Polonius: What do you read, my lord?
Hamlet: Words, words, words.
Oh, Mr. Klinkenborg- we are on the same page.
New York Times contributor Verlyn Klinkenborg (who visited my place of work once and was overwhelmed by the “deep-keeled Minnesotan politeness that states, as a life proposition, that you should not put yourself forward, not even to the raising of a hand in class” – and used it to write an interesting piece on young women’s hesitance to claim authority as writers) reflects on reading on an iPad. And he has exactly the same reservations about the experience as I do.
“All the e-books I’ve read have been ugly,” he writes. There is no design of the words on the page, no distinction among books. They all look alike, and every at every page you feel as if you’re in the same place in the text, somewhere in the middle. It’s impossible to get a sense of how old the book is, what makes the book visually distinctive, or where you are in the text. There’s a profusion of editions of classics and translations, but because they’re all dressed in the same burlap duds, it’s hard to tell which is newer, which is more authoritative, which is more accurate. This seeming democracy of words has made every book wear the same drab, ill-fitting uniform.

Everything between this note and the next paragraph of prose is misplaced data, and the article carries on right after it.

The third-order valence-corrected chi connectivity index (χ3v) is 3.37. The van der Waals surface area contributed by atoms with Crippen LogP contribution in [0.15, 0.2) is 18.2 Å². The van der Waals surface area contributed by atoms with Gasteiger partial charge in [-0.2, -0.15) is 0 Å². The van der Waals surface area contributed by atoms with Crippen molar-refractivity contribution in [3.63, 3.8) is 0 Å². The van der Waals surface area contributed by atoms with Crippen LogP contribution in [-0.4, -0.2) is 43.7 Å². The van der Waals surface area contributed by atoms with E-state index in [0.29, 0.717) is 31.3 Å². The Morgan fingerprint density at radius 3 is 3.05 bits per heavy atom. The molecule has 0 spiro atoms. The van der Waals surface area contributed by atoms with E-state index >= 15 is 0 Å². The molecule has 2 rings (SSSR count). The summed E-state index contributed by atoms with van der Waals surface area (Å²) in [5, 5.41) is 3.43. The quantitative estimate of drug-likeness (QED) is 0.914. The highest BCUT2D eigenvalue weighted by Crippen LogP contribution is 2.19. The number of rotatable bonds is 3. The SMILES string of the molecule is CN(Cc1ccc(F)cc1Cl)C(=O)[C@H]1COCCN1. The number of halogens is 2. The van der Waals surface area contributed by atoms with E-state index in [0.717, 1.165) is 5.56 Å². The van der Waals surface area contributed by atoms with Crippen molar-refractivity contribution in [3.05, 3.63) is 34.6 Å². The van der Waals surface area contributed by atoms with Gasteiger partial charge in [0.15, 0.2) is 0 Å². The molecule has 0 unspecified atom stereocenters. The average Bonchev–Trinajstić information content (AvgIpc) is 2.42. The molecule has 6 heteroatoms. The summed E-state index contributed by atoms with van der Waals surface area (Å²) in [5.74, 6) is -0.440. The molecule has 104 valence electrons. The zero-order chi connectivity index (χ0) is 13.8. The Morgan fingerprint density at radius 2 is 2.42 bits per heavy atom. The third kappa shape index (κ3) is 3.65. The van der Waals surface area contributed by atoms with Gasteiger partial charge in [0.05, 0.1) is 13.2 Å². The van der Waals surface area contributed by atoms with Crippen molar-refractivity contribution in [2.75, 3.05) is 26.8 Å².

But I am particularly pleased that he ends with this point that will have the greatest impact on our reading culture.
I already have a personal library. But most of the books I’ve ever read have come from lending libraries. Barnes & Noble has released an e-reader that allows short-term borrowing of some books. [ed. note: many major publishers have insisted this feature be disabled for their books.] The entire impulse behind Amazon’s Kindle and Apple’s iBooks assumes that you cannot read a book unless you own it first — and only you can read it unless you want to pass on your device.
That goes against the social value of reading, the collective knowledge and collaborative discourse that comes from access to shared libraries. That is not a good thing for readers, authors, publishers or our culture.
photo courtesy of Jemsweb.